Articles Posted in California Courts of Appeal

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Cal Fire’s investigation of the 2007 Moonlight Fire determined that the fire started on property owned by landowner defendants and managed by Beaty. Sierra Pacific purchased the standing timber on the property, and contracted with Howell, a licensed timber operator, to cut the timber. On the day the Moonlight Fire began, two of Howell’s employees, Bush and Crismon, were working on the property installing water bars. Cal Fire’s investigators concluded the fire began when the bulldozer Crismon was operating struck a rock or rocks, causing superheated metal fragments from the bulldozer’s track to splinter off and eventually to ignite surrounding plant matter, and that the fire was permitted to spread when Bush and Crismon failed to timely complete a required inspection of the area where they had been working that day. On the eve of trial in July 2013, consolidated actions were dismissed following a hearing after the trial court concluded Cal Fire could not as a matter of law state a claim against Sierra Pacific, Beaty, or landowner defendants, and that no plaintiff had presented a prima facie case against any defendant. After judgment was entered, the trial court awarded defendants costs without apportionment amongst plaintiffs. It also ordered Cal Fire to pay to defendants attorney fees and expert fees totaling more than $28 million because defendants as prevailing parties were entitled to recover attorney fees on either a contractual basis or as private attorneys general, or alternatively as discovery sanctions. The trial court additionally imposed terminating sanctions against Cal Fire. Plaintiffs appealed, challenging both the judgment of dismissal (case No. C074879) and the postjudgment awards (case No. C076008). Plaintiffs also requested that any hearings on remand be conducted by a different judge. In the published portion of its opinion, the Court of Appeal concluded the trial court’s order dismissing the case as to all plaintiffs based on their failure to present a prima facie case at a pretrial hearing should have been reversed because the hearing was fundamentally unfair: Plaintiffs were not provided adequate notice of the issues on which they would be asked to present their prima facie case. However, the Court concluded the trial court did properly award judgment on the pleadings against Cal Fire. In light of these conclusions, in the unpublished portion of its opinion, the Court found the trial court’s award of costs to defendants as prevailing parties as to any plaintiff but Cal Fire was vacated, and because the trial court did not apportion costs, the costs award was remanded to determine which costs Sierra Pacific, Beaty, and landowner defendants could recover from Cal Fire. Furthermore, the Court determined the trial court erred in awarding attorney fees to the prevailing parties, and that the award of monetary discovery sanctions should have been reversed and remanded for further proceedings. The imposition of terminating sanctions against Cal Fire was affirmed. Plaintiffs' requests for a new judge was rejected. View "Dept. of Forestry and Fire Protection v. Howell" on Justia Law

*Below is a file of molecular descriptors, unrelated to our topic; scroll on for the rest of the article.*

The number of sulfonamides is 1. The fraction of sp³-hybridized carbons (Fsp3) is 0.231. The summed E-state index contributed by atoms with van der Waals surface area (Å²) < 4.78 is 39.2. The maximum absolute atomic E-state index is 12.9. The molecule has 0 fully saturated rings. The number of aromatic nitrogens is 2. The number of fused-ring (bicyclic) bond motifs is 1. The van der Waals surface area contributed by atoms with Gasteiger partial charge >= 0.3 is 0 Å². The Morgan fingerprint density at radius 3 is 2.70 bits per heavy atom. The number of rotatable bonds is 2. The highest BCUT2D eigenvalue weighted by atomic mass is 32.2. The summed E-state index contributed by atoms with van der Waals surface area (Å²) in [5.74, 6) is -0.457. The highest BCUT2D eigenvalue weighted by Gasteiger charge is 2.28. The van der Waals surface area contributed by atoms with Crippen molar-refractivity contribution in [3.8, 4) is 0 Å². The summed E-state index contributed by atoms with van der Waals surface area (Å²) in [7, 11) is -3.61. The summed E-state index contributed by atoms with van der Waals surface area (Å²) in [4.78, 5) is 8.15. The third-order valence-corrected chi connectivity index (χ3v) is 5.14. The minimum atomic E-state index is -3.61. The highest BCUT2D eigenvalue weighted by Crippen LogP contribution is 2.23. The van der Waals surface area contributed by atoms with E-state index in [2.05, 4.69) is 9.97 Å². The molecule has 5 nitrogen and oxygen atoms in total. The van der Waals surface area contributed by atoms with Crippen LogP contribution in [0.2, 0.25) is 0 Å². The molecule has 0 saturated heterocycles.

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Monterey County Water Resources Agency (MCWRA) is a flood control and water agency. Coastkeeper sued, alleging that MCWRA had violated the Porter-Cologne Water Quality Control Act (Wat. Code 13000) by failing to report to the regional water quality board its discharges of agricultural pollutants into the Reclamation Ditch and the Blanco Drain and breach of fiduciary duty under the public trust doctrine. The trial court granted the petition as to the claim of failure to report waste discharge and denied it as to breach of fiduciary duty, commanding MCWRA “to prepare and file a report of waste discharge ... with the Central Coast Regional Water Quality Control Board.” The court of appeal reversed, finding that Coastkeeper failed to exhaust its administrative remedy under the Act, which provides that any person aggrieved by a regional water board’s action or failure to act is entitled to administrative review by the State Water Board, and then by petition for administrative mandamus in the superior court. The regional board was apparently investigating MCWRA's actions; Coastkeeper failed to file a petition for review with the State Water Board of the regional board’s action or failure to act with regard to MCWRA’s alleged waste discharges. View "Monterey Coastkeeper v. Monterey County Water Resources Agency" on Justia Law